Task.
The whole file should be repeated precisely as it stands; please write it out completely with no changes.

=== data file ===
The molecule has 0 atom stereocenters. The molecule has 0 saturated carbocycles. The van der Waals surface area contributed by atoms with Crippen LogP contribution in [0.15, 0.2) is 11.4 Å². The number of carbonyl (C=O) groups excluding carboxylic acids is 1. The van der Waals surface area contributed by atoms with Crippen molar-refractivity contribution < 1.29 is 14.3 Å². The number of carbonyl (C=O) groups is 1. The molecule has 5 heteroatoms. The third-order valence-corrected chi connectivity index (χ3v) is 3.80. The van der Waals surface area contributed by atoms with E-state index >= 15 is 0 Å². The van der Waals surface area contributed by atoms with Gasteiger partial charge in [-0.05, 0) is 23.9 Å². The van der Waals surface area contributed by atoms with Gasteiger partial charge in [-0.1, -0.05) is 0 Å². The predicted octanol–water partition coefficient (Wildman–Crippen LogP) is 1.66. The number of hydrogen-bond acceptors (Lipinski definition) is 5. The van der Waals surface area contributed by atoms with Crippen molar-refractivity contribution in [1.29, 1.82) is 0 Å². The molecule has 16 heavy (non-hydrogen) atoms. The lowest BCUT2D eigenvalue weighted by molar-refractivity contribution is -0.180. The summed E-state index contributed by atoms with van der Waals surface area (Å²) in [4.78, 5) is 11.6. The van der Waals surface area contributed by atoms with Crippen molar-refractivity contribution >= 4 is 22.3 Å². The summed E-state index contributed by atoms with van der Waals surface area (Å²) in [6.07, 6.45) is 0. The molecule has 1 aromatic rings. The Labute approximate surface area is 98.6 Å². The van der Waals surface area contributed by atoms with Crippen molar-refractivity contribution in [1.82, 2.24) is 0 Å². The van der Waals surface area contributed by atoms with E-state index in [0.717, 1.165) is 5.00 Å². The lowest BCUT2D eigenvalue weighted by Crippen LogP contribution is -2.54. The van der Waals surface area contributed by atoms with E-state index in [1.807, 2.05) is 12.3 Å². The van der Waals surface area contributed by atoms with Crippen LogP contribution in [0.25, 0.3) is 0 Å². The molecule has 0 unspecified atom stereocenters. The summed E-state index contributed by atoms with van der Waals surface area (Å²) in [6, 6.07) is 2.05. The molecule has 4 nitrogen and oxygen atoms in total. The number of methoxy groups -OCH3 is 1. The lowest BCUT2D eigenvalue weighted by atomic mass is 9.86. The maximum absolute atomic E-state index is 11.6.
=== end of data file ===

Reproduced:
The molecule has 0 atom stereocenters. The molecule has 0 saturated carbocycles. The van der Waals surface area contributed by atoms with Crippen LogP contribution in [0.15, 0.2) is 11.4 Å². The number of carbonyl (C=O) groups excluding carboxylic acids is 1. The van der Waals surface area contributed by atoms with Crippen molar-refractivity contribution < 1.29 is 14.3 Å². The number of carbonyl (C=O) groups is 1. The molecule has 5 heteroatoms. The third-order valence-corrected chi connectivity index (χ3v) is 3.80. The van der Waals surface area contributed by atoms with E-state index >= 15 is 0 Å². The van der Waals surface area contributed by atoms with Gasteiger partial charge in [-0.05, 0) is 23.9 Å². The van der Waals surface area contributed by atoms with Gasteiger partial charge in [-0.1, -0.05) is 0 Å². The predicted octanol–water partition coefficient (Wildman–Crippen LogP) is 1.66. The number of hydrogen-bond acceptors (Lipinski definition) is 5. The van der Waals surface area contributed by atoms with Crippen molar-refractivity contribution in [1.29, 1.82) is 0 Å². The molecule has 16 heavy (non-hydrogen) atoms. The lowest BCUT2D eigenvalue weighted by molar-refractivity contribution is -0.180. The summed E-state index contributed by atoms with van der Waals surface area (Å²) in [4.78, 5) is 11.6. The van der Waals surface area contributed by atoms with Crippen molar-refractivity contribution >= 4 is 22.3 Å². The summed E-state index contributed by atoms with van der Waals surface area (Å²) in [6.07, 6.45) is 0. The molecule has 1 aromatic rings. The Labute approximate surface area is 98.6 Å². The van der Waals surface area contributed by atoms with Crippen molar-refractivity contribution in [1.82, 2.24) is 0 Å². The van der Waals surface area contributed by atoms with E-state index in [0.717, 1.165) is 5.00 Å². The lowest BCUT2D eigenvalue weighted by Crippen LogP contribution is -2.54. The van der Waals surface area contributed by atoms with E-state index in [1.807, 2.05) is 12.3 Å². The van der Waals surface area contributed by atoms with Crippen LogP contribution in [0.25, 0.3) is 0 Å². The molecule has 0 unspecified atom stereocenters. The summed E-state index contributed by atoms with van der Waals surface area (Å²) in [6, 6.07) is 2.05. The molecule has 4 nitrogen and oxygen atoms in total. The number of methoxy groups -OCH3 is 1. The lowest BCUT2D eigenvalue weighted by atomic mass is 9.86. The maximum absolute atomic E-state index is 11.6.